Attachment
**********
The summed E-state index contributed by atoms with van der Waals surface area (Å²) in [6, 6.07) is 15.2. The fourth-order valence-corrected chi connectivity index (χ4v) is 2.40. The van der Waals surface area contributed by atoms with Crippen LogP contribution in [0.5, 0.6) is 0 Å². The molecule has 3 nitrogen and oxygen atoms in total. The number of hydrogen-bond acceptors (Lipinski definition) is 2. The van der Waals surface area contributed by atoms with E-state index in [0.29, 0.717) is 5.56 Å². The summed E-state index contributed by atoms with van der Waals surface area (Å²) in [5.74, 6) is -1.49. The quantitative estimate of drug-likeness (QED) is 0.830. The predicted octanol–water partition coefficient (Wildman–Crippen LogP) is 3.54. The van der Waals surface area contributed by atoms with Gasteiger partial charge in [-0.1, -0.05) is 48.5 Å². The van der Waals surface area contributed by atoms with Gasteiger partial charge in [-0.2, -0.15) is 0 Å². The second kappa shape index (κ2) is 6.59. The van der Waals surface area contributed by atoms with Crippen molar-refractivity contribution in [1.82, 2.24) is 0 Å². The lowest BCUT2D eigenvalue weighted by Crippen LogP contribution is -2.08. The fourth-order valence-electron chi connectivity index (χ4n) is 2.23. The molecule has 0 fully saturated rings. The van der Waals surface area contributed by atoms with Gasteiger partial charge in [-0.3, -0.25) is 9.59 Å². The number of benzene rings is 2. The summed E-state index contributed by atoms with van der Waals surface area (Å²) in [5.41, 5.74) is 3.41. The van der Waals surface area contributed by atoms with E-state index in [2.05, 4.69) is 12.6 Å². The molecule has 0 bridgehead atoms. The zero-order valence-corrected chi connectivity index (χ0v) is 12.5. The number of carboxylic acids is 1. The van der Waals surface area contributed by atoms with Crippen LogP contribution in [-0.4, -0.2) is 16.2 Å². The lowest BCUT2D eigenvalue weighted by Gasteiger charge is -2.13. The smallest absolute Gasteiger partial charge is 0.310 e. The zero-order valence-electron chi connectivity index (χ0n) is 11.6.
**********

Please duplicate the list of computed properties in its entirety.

The summed E-state index contributed by atoms with van der Waals surface area (Å²) in [6, 6.07) is 15.2. The fourth-order valence-corrected chi connectivity index (χ4v) is 2.40. The van der Waals surface area contributed by atoms with Crippen LogP contribution in [0.5, 0.6) is 0 Å². The molecule has 3 nitrogen and oxygen atoms in total. The number of hydrogen-bond acceptors (Lipinski definition) is 2. The van der Waals surface area contributed by atoms with E-state index in [0.29, 0.717) is 5.56 Å². The summed E-state index contributed by atoms with van der Waals surface area (Å²) in [5.74, 6) is -1.49. The quantitative estimate of drug-likeness (QED) is 0.830. The predicted octanol–water partition coefficient (Wildman–Crippen LogP) is 3.54. The van der Waals surface area contributed by atoms with Gasteiger partial charge in [-0.1, -0.05) is 48.5 Å². The van der Waals surface area contributed by atoms with Gasteiger partial charge in [-0.2, -0.15) is 0 Å². The second kappa shape index (κ2) is 6.59. The van der Waals surface area contributed by atoms with Crippen molar-refractivity contribution in [1.82, 2.24) is 0 Å². The lowest BCUT2D eigenvalue weighted by Crippen LogP contribution is -2.08. The fourth-order valence-electron chi connectivity index (χ4n) is 2.23. The molecule has 0 fully saturated rings. The van der Waals surface area contributed by atoms with Gasteiger partial charge in [-0.3, -0.25) is 9.59 Å². The number of benzene rings is 2. The summed E-state index contributed by atoms with van der Waals surface area (Å²) in [5.41, 5.74) is 3.41. The van der Waals surface area contributed by atoms with E-state index in [2.05, 4.69) is 12.6 Å². The molecule has 0 bridgehead atoms. The zero-order valence-corrected chi connectivity index (χ0v) is 12.5. The number of carboxylic acids is 1. The van der Waals surface area contributed by atoms with Crippen LogP contribution in [-0.4, -0.2) is 16.2 Å². The lowest BCUT2D eigenvalue weighted by Gasteiger charge is -2.13. The smallest absolute Gasteiger partial charge is 0.310 e. The zero-order valence-electron chi connectivity index (χ0n) is 11.6.